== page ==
The mother ordered well her household, being a woman of strong intellect; she commanded, through a long life, the respect and love of all who knew her.
When Dr. Capron located in Oneida County the Indian in his paint and feathers lived in wigwams and roamed in the forests on the banks of the Mohawk. The writer well remembers seeing a tall Indian pen the front door, stalk through the house, and without saying by your leave, help himself to a drink of water, clad in little else than a shirt collar and a pair of spurs.
There could have been no lunatic asylum in the first quarter of the present century. The insane roamed about the country at their will and were the terror of the children. The cry, "Mother Kimball is coming," would send every one, old and young, indoors, as she made frequent tramps through the town.
There were no stoves in those days, but large cavernous fireplaces, which took up half the side of a room, sending half the smoke into the room and half the heat up the chimney, as you enjoyed the sensation of roasting on one side and freezing on the other.
The cooking was done in pots and kettles on hooks hung on cranes over the fire.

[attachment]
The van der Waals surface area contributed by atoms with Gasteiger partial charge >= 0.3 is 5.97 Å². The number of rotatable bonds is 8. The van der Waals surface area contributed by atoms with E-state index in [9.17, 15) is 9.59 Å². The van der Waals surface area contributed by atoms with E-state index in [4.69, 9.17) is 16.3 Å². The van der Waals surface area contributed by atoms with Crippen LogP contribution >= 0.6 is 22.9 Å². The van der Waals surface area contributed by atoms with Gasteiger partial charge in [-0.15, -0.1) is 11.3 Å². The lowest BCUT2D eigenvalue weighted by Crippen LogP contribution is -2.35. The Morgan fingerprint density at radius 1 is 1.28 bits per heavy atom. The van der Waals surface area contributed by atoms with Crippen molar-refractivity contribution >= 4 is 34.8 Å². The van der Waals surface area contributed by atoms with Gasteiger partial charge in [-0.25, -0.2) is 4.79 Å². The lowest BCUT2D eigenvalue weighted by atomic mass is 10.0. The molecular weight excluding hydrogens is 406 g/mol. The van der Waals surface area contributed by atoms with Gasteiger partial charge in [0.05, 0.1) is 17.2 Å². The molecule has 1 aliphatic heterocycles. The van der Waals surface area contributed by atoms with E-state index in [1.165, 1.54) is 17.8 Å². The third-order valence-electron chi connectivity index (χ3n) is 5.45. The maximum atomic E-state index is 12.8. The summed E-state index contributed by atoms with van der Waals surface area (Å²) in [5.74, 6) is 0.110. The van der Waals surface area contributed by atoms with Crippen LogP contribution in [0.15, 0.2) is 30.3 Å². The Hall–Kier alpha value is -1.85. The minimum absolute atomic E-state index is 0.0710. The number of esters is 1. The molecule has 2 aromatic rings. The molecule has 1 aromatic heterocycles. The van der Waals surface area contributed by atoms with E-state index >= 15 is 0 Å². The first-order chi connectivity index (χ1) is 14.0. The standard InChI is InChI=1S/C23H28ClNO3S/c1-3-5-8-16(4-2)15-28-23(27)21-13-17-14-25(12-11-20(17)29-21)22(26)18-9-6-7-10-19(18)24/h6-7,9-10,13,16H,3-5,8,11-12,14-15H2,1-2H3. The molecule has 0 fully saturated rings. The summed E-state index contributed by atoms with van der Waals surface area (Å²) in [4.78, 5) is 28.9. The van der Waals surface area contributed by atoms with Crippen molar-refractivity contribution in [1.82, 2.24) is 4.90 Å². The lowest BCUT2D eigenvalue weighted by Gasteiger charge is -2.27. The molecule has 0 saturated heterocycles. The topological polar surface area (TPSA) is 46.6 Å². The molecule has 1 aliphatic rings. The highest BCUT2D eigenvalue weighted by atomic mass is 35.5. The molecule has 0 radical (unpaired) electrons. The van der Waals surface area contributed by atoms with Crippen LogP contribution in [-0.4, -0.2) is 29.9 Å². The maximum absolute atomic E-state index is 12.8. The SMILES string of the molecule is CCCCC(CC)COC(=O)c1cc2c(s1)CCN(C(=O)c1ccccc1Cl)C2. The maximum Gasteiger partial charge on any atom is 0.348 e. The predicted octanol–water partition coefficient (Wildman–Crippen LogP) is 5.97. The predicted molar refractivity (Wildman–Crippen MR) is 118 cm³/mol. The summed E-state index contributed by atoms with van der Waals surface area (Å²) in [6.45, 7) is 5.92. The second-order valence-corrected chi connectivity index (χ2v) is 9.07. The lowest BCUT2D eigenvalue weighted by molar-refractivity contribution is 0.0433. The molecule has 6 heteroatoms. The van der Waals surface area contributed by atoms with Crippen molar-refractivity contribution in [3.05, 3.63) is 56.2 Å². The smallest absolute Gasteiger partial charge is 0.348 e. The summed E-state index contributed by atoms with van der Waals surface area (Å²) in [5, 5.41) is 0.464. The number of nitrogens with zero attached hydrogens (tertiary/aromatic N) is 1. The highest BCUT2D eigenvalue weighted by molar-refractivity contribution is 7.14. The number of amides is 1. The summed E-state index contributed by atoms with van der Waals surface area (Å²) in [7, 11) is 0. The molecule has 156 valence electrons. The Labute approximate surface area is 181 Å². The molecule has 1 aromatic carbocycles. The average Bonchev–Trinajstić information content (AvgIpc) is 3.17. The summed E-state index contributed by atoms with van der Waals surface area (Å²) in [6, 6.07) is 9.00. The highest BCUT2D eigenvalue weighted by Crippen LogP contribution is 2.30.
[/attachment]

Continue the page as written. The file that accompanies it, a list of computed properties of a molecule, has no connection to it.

Large brick ovens were built in beside the fireplace in the kitchen, in which the baking for the family was done once a week, on Saturday. Great pains were taken to prepare the wood, about three feet long, split fine and carefully dried. It took about two hours to heat the oven. In the meantime the housewife would prepare the beans, meat, bread, and pies. When the oven had attained the proper degrees of heat the coals were removed from a long-handled iron shovel, at the risk of the face, hands and clothes. The beans and meat were first put in and the door closed for fifteen or twenty minutes, then the bread and pies. The beans and brown bread must be left in until Sunday morning breakfast, as no work could be done on the Sabbath, not a bed made from six o'clock Saturday until six Sunday night.